I read this immediately after The Tree of Man. I’ll wait to post about the latter until we’ve discussed it at the Book Group  – enough for now to tell you that it was Edward Said’s notion of counterpoint that prompted me to follow White’s novel with one by an Aboriginal writer.

The books have more in common that you might expect – mainly a contempt for Irish Catholics and selected white middle-class people of whatever religio-ethnic background – but where White’s contempt is accompanied by patrician amusement, attacking from on high, Maria Munkara’s, behind its veneer of cheerfully knockabout calumny, is fuelled by powerful sorrow and rage at the damage done by missionaries.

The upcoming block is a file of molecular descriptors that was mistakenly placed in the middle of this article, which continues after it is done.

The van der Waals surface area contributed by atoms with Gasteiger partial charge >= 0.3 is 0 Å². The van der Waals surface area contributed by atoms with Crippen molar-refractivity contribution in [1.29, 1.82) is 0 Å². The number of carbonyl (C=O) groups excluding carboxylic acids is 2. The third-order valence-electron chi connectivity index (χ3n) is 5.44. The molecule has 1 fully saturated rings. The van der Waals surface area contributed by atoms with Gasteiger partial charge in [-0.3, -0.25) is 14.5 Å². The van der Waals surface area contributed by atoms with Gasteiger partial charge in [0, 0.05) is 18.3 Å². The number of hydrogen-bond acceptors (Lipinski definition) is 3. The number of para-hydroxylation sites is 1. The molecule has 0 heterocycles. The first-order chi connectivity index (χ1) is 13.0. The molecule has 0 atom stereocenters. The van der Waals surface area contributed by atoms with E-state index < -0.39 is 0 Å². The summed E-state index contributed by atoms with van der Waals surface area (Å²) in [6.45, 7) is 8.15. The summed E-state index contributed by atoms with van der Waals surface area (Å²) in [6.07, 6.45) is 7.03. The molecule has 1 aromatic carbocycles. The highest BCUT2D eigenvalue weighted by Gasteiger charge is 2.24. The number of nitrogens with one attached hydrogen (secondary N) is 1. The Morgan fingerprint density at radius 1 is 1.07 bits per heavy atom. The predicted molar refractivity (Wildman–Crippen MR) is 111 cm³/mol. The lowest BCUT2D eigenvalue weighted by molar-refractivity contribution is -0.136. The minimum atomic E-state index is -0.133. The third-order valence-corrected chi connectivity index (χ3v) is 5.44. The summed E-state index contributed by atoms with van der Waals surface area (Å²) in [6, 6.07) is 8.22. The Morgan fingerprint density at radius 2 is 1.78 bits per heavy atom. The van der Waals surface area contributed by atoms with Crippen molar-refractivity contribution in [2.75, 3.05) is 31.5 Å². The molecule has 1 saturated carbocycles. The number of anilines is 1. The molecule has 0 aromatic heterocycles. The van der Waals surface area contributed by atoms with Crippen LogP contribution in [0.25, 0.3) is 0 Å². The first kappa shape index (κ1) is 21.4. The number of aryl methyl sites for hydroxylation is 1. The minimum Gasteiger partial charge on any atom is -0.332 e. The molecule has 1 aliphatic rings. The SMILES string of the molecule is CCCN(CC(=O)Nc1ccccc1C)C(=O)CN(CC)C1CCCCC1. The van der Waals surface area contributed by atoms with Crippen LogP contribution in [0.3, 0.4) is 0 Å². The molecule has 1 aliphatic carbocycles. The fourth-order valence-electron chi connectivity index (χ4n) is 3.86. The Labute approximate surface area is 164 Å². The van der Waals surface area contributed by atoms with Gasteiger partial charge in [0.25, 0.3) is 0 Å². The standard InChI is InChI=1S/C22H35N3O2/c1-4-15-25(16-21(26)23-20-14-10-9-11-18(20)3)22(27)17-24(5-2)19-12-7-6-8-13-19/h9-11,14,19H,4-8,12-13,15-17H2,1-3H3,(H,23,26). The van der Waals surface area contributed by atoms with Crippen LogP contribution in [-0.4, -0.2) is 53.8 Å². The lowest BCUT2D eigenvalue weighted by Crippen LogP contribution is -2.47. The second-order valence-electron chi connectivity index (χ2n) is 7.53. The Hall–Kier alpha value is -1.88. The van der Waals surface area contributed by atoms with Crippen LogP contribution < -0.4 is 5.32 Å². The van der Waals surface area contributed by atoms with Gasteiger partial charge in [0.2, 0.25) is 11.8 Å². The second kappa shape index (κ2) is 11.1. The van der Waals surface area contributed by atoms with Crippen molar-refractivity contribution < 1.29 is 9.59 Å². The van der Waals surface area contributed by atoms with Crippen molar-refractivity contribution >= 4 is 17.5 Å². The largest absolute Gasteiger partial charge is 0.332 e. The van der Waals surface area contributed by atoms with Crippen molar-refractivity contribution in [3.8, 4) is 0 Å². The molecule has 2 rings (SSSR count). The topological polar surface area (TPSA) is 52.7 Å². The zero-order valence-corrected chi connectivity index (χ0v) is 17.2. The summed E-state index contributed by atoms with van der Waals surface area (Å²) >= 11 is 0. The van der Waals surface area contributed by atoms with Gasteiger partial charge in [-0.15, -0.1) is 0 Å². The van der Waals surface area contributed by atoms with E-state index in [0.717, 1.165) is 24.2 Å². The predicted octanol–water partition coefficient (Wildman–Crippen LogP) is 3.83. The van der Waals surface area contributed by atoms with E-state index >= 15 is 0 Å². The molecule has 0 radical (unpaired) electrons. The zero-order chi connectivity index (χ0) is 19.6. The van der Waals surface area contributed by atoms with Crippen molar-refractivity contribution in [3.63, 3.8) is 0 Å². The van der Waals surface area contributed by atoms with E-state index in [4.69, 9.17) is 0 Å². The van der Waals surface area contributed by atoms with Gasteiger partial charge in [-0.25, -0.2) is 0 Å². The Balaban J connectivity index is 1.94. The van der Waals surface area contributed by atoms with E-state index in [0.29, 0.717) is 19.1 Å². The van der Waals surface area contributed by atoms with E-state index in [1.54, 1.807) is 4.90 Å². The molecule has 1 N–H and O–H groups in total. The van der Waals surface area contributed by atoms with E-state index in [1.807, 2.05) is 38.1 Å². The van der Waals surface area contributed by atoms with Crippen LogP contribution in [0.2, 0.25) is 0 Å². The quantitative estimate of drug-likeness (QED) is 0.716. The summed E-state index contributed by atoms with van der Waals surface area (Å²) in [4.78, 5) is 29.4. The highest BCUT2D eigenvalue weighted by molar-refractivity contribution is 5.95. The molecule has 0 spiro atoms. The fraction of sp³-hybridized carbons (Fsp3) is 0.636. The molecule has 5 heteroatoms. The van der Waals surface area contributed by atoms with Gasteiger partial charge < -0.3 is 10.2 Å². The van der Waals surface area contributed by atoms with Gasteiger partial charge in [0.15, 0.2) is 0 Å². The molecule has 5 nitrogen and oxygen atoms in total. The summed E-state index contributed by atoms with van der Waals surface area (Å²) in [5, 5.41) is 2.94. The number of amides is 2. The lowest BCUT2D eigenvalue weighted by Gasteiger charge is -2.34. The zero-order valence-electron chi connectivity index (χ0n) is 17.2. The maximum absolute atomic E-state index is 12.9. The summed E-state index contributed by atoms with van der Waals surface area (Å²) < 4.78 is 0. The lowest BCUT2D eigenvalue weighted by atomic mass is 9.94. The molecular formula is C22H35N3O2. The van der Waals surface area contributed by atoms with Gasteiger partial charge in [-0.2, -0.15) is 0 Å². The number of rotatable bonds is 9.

In fact, scrap the word ‘cheerful’ in that last paragraph. The opening chapters have the form of rough humour as they introduce the people of ‘the Mission’  – the ‘mission mob’ of priest, brothers and nuns and the ‘bush mob’ whom they are out to convert. But from the beginning we are told of endemic sexual abuse and corruption, and  the humour comes with such heavy sarcasm that it’s hard to find it actually funny. For example, when some boys are disobeying the nuns while their parents are standing by, the nuns have an inkling that they may be encountering deliberate resistance rather than incidental lack of cooperation, ‘but they all knew that the bush mob were God-fearing people with a deep and abiding respect for the mission and its papally sanctioned quest to strip them of every vestige of their culture so they would never be defiant now, would they?’ The whites of the Mission are mostly presented in unforgiving caricature – closed-minded, arrogantly confident of their own superiority, sexually predatory (the men) or quietly lustful (the women). The Aboriginal characters aren’t treated much more kindly. They’re rough, pragmatic, disorganised, venal, and only slightly more fleshed out than the non-Aboriginal – but there’s no doubt where the book’s sympathies lie.